Process for creating the Master Forms Register

ƒƒ Pre-existing HIS forms list: This included review of the existing form list, removing any superseded or rescinded forms, removing any forms not part of the acute medical record and ensuring the barcode allocated to each form was consistent with the graphically designed paper form. ƒƒ Consultation with other HIMs: Feedback was sought from the Victorian Chief HIM Group to gain insight into the industry standard with regards to a medical record structure (paper or digitised) in use in Victorian hospitals. ƒƒ Consultation with clinical stakeholders: Extensive engagement was undertaken with clinical stakeholders to ensure changes to current Event Set Hierarchy(ESH) would meet their needs, be supported by end-users and would comply with National Safety and Quality Health Service standards. ƒƒ Committee approval: A paper for the proposed ESH for the Vitro Chartbook was written and disseminated for feedback and approval via the Clinical Forms Sub-Committee. On receipt and compilation of feedback, final approval from the HISS was received. ƒƒ Master Forms Register: This included designing the template/structure of the register (as outlined in Table 1) and completing the content of the register, including the development of categories and business rules for electronic filing. ƒƒ Establish rules for use and management: Once the register was developed, the decision on who would require view access and who would manage the register was determined. The decision would assist in ensuring the integrity of the dataset and its maintenance.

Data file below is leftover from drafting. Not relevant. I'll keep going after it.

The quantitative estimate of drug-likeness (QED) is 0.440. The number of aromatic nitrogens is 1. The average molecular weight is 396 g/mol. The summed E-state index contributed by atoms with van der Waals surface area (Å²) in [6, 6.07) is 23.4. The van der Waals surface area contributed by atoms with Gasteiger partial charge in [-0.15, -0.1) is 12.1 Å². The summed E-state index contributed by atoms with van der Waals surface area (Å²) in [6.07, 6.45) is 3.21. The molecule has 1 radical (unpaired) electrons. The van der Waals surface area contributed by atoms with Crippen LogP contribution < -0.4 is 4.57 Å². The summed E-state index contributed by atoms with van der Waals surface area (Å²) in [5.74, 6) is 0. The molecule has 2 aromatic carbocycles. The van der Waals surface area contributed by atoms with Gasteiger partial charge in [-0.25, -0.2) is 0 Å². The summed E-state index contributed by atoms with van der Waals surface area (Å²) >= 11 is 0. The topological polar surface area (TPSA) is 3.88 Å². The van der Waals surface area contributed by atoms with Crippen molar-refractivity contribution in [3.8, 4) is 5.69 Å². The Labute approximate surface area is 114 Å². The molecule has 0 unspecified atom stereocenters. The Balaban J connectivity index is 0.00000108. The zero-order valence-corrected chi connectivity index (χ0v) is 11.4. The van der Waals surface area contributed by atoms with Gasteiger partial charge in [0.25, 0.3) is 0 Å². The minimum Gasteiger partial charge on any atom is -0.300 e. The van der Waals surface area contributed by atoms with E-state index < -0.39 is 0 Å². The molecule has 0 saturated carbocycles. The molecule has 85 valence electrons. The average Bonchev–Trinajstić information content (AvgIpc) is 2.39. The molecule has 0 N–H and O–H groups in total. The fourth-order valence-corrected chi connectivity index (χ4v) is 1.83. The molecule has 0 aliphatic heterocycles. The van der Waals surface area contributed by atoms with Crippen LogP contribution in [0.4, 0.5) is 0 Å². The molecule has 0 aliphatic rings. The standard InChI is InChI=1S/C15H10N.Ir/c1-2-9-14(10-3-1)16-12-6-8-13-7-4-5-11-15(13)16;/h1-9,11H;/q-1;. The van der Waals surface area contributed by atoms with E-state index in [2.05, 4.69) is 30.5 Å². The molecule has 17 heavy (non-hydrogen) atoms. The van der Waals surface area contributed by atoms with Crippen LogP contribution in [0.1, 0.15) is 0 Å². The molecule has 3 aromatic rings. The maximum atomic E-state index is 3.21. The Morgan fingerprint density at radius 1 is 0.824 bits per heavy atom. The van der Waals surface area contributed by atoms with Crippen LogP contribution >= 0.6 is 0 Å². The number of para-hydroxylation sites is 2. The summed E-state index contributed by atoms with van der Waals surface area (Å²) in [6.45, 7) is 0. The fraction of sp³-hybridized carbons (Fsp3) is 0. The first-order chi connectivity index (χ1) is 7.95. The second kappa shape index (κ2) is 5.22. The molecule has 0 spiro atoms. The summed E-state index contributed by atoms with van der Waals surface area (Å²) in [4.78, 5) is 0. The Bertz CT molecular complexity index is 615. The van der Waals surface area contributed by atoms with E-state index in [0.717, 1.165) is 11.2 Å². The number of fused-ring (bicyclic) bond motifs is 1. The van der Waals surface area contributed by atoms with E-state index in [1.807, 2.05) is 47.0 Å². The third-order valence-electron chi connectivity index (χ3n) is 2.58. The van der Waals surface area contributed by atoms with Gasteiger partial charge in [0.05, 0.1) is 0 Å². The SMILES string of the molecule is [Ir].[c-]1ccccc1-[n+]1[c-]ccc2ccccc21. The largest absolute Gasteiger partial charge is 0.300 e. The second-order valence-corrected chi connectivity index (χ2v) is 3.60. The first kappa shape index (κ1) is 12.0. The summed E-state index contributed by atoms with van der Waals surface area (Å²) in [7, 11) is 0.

Recommendations from the lessons learnt by BH